Prevention and Management of Mental Disorders in Older Australians (Capacity Building Grant)

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Project Main Description: 

CHeBA’s Capacity Building Grant (CBG) is an NHMRC-funded project which aims to develop the careers of future research leaders for the prevention and management of mental disorders in older Australians, particularly age-related brain diseases such as Alzheimer’s disease and other dementias. With an ageing population, no definitive understanding of the cause, prevention or treatment of dementia as yet, and with the incidence of dementia anticipated to rise to almost one million in Australia by 2050, it is essential that junior staff are fully equipped to lead research in this field in the coming years.

Aims: 

This project aims to:

1.       Improve understanding of health, disease and well-being in older people living in the community, with a

          focus on the following six key areas:

i.        Optimising the use of epidemiological mental health data in the elderly;

ii.       Identifying at-risk individuals;

iii.      Establishing risk factors for cognitive ageing;

iv.      Positive and successful ageing;

v.       Preventing dementia and/or delaying its onset; and

vi.      New services for cognitively impaired older Australians.

2.       Find new evidence to inform policy and practice relating to the care of the elderly.

3.       Develop the careers of potential future research leaders in this area through mentoring and training.

Design and Method: 

Each researcher has 1 primary mentor, 1 secondary mentor and 1 or more additional mentors. Researchers undertake two reviews per year to assess performance and support/training needs, as well as attend targeted mentoring and training programs to support development of research and leadership skills. Researchers are supported to recruit and produce their own research group, develop an international research profile and obtain funding independently. They are set a range of milestones to achieve related to research output (such as publications and conference presentations), teaching, engagement with key stakeholders (including, as appropriate, government, industry, peak bodies, health-care workers, community members and funding bodies) and contribution to the professional community (including peer-review for journals and involvement in professional societies).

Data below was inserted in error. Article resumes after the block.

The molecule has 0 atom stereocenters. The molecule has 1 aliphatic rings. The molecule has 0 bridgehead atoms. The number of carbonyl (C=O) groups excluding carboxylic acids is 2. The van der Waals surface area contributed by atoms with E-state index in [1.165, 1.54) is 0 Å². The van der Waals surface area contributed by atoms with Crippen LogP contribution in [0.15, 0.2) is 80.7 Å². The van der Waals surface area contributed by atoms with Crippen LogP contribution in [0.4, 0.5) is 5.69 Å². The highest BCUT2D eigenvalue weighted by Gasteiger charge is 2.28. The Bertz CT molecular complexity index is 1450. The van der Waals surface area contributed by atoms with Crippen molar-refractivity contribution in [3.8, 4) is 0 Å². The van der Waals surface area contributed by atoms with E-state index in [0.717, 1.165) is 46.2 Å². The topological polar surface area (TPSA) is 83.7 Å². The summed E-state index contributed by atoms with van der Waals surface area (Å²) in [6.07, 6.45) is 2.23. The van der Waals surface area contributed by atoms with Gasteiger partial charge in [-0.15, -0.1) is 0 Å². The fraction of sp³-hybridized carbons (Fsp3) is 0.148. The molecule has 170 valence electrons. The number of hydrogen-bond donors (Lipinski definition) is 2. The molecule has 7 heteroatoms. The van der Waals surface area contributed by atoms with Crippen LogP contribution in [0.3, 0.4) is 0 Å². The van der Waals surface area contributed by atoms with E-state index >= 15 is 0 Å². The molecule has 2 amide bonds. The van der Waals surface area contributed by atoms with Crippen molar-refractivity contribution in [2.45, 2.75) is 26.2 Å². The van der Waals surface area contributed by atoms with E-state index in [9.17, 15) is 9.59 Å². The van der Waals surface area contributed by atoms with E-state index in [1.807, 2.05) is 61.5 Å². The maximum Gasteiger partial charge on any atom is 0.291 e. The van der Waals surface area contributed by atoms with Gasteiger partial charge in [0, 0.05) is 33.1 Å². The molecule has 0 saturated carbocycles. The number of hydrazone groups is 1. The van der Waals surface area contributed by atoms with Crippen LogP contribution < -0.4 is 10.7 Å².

Output: 

Since 2009, CHeBA’s CBG has supported 12 researchers with a range of specialities, including genetic epidemiology, proteomics, neuropsychology, classification and assessment of psychiatric disorders in the elderly, online treatment of geriatric anxiety and depression, aged care service delivery, cerebrovascular damage and cognition, successful ageing, protective factors for cognitive decline, falls, gait and dizziness. To date, they have been awarded more than $11 million in competitive grants, published more than 100 peer-reviewed publications and presented their findings at numerous international and national conferences. Their teaching activities have included supervising 28 higher degree research students and more than 50 honours and independent learning projects for the undergraduate medicine program, as well as contributing to a range of undergraduate and professional courses (including biomedical engineering, public health and psychology) and running training sessions for healthcare workers. Our researchers have generated wide media coverage for their work and run a number of public fora to present relevant findings to the community.

Key awards include:

Nady Braidy International College of Geriatric Psychopharmacology (ICGP) Junior Investigator Award, 2012

Simone Reppermund International College of Geriatric Psychopharmacology (ICGP) Junior Investigator Award, 2011

Nick Titov Gold Prize, Australian & New Zealand Mental Health Service Achievement Awards, 2010

Michael Valenzuela NSW Young Tall Poppy of the Year Award, Australian Institute of Policy & Science, 2009; NHMRC Excellence Award, 2010

Project Status: 
Current
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